Tuesday, 17 May 2016

2016 Season: Week 2

The train keeps on rolling and this weekend saw us down in deepest west Wales for the rearranged season 'opener' at Tregaron.

Tregaron Trotting Club Chairman Huw Evans and his team made the right decision to move the fixture as the new date attracted additional entries which saw the original card of 10 races increase to 12, and the weather couldn't have been better for the time of year.  The sun shone down all day on Dolyrychain Farm, Pontrhydfendigaid, however the hard work of the committee wasn't repaid by the crowd who were definitely below expected numbers considering the glorious weather and quality horses on show.

My day started badly when having my finger shut in the back of a horsebox ramp whilst trying to help a friend load a horse (door latch didn't line up with the hole, I moved it across just as he slammed his hand into the ramp to force it onto the latch = my finger got stuck somewhere in between ramp and box = lots of blood and a large hole in my finger).  I'm a brave soul though, and didn't even require alcohol for medicinal numbing of the pain!

Highlights on the day for me were seeing Ffaro and Mattriarch winning for Dylan Lloyd Jones (both listed as horses to follow in my last post), and also Llwyns Delight with Lee Price.  As long as amateur (i.e. not professional/public) trainers are still winning races, then the real essence of our sport survives.  That said, they only took 3 of the 12 races on the day.

Meadowbranch Josh showed some hint of last season's form after a poor first show last week at Tir Prince to take the FFA in the hands of 'Super-Sub' Willie Greenhorn, one of Scotland's great drivers.  David Bevan played the ultimate 'dash for the finish' in the second heat of the handicap when jacking the pace for seven furlongs and then forcing the field to sprint home, just holding on with Beacon Spellbound from Sarah Allen and Wellfield Earl.  David was praised for his tactics, not often seen in Wales as there is an abundance of front-running drivers who like to duel early (often at the expense of being able to finish), however those same tactics can be seen at Corbiewood on a weekly basis and many spectators will vilify drivers who employ such measures.  Our own driver is renowned for it, and also unpopular with many for it.  One of many differences in the sport from one end of the country to the other.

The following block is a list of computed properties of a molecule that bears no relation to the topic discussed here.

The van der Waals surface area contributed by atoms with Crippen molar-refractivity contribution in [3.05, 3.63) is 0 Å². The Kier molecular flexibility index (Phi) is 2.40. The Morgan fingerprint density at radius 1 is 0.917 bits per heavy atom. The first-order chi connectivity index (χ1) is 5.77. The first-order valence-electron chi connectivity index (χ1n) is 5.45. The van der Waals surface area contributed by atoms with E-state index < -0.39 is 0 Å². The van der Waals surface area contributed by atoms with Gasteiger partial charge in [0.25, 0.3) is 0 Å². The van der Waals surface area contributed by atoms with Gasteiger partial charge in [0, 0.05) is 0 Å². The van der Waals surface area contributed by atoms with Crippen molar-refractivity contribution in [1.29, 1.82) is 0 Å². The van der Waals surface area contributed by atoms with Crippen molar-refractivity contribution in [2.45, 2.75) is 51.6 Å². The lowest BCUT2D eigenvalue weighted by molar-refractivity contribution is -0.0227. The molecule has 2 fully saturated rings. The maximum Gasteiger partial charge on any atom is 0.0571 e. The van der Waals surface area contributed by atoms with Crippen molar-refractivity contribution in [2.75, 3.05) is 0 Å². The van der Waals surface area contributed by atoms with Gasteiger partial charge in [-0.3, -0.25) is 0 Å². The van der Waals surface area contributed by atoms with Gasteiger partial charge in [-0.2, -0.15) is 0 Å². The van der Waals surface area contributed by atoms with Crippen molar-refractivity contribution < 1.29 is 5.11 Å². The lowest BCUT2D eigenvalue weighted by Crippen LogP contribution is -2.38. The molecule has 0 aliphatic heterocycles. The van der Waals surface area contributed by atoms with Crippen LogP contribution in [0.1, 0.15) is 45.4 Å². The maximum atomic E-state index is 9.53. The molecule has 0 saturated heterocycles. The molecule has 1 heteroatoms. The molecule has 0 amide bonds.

A driver who caught my eye was young Jeremiah Connors who had a provisional drive in the qualifier on Evenwood Tinkerman.  He's one to keep an eye on in the future, as the Connors family are capable of appearing anywhere in the country to race and with success.

But for me the day belonged to one horse:  Alexander Camden.  On the day of the 2012 sale at York, I visited the field where Alexander was still with his dam as a foal because my friend, Emma, wanted to see her favourite mare (Penn Kinki Touch).  It was there she fell in love with a foal with a heart-shaped white marking on his face, who subsequently became Valentine Camden and who she went on to buy the following year at the 2013 sale (the horse has recently come to Scotland where it is owned and trained by my good friend George Carson).  It was there that I fell in love with a foal who had presence, who didn't run to his mother's side when two strange girls wandered through the field, who let me stroke his face and neck and back, and let me pick up his feet, and who subsequently followed me around when I went to locate Penn Kinki Touch with Emma.  At the time I had no idea who he was, only that he was a colt and a lovely one at that.  When the registrations came in to STAGBI, I studied each pack to find the white markings that matched the foal I'd seen.  I'd fallen in love with a Cambest out of an Artsplace mare, whose brothers had gone 1.49 and 1.48 in America already.  That was the moment I realised I wasn't going to be able to afford him at the sale as a yearling.